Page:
[odb-users] std::set<odb::lazy_shared_ptr<foo>> fails
boris at codesynthesis.com
Sun Aug 19 10:26:37 EDT 2012
Miguel Revilla Rodríguez <yo at miguelrevilla.com> writes:
> I'm trying to declare an object with a
> std::set<odb::lazy_shared_ptr<foo>> member, and while the odb compiler
> works nicely on it and doesn't complain, later the generated code
> (object-odb.cpp) fails to compile with G++ 4.7.1 with options -O2
When reporting that something fails to compile, it is always a good
idea to include the diagnostics from the compiler. Without it we can
only guess what could have gone wrong.
> If I change std::set with std::vector, then everything is fine, but
> I'd prefer to use a set rather than a vector in this case.
My guess is that the compiler complains there is no operator< defined
for odb::lazy_shared_ptr. The reason for this is that it is tricky to
come up with a universally-acceptable semantics. For example:
1. How do we compare a transient object to a persistent one? Do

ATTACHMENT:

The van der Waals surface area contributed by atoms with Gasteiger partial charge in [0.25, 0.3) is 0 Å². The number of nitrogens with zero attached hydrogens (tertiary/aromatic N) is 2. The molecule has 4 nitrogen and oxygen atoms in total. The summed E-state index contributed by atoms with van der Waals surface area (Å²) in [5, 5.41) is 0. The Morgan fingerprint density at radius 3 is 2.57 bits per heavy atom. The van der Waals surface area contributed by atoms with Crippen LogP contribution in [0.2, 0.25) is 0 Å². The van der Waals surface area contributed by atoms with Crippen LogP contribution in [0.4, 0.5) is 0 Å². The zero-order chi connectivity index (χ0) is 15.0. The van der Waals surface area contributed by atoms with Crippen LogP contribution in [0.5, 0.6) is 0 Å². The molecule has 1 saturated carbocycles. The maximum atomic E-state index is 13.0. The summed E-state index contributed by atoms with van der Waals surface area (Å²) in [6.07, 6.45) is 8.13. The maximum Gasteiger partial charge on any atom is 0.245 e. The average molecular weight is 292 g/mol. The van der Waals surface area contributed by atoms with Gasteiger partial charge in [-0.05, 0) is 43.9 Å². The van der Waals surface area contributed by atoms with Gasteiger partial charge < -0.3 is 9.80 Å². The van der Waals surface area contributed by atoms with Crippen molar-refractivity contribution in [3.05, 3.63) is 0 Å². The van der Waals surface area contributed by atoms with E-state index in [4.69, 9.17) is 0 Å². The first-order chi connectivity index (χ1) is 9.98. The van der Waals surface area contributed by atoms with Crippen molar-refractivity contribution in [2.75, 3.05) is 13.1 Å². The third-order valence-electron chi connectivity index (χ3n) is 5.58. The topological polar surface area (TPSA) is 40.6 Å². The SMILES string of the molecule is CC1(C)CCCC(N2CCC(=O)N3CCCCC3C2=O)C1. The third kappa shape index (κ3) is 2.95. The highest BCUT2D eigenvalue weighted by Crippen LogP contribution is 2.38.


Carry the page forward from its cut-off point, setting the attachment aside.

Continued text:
we use the underlying pointers and if so what about unloaded
pointers? Do we use object ids?
2. When comparing unloaded persistent objects, do we take into
account the database?
However, if you have some application-specific knowledge that
allows you to provide a sensible less-than comparison, then you
can easily add it as a second template argument to std::set.
For example, if you know that all the objects in your set will
be non-NULL and will have valid object ids (i.e., no object with
yet unassigned auto id will ever be added to the set), and they
will also be from the same database, then you can define an id-
template <typename T>
bool operator (const odb::lazy_shared_ptr<T>& x,
const odb::lazy_shared_ptr<T>& y) const
return x.object_id<T> () < y.object_id<T> ();
Then, in your persistent class, you can have:
std::set<odb::lazy_shared_ptr<foo>, object_id_comparator<foo>> foo_;
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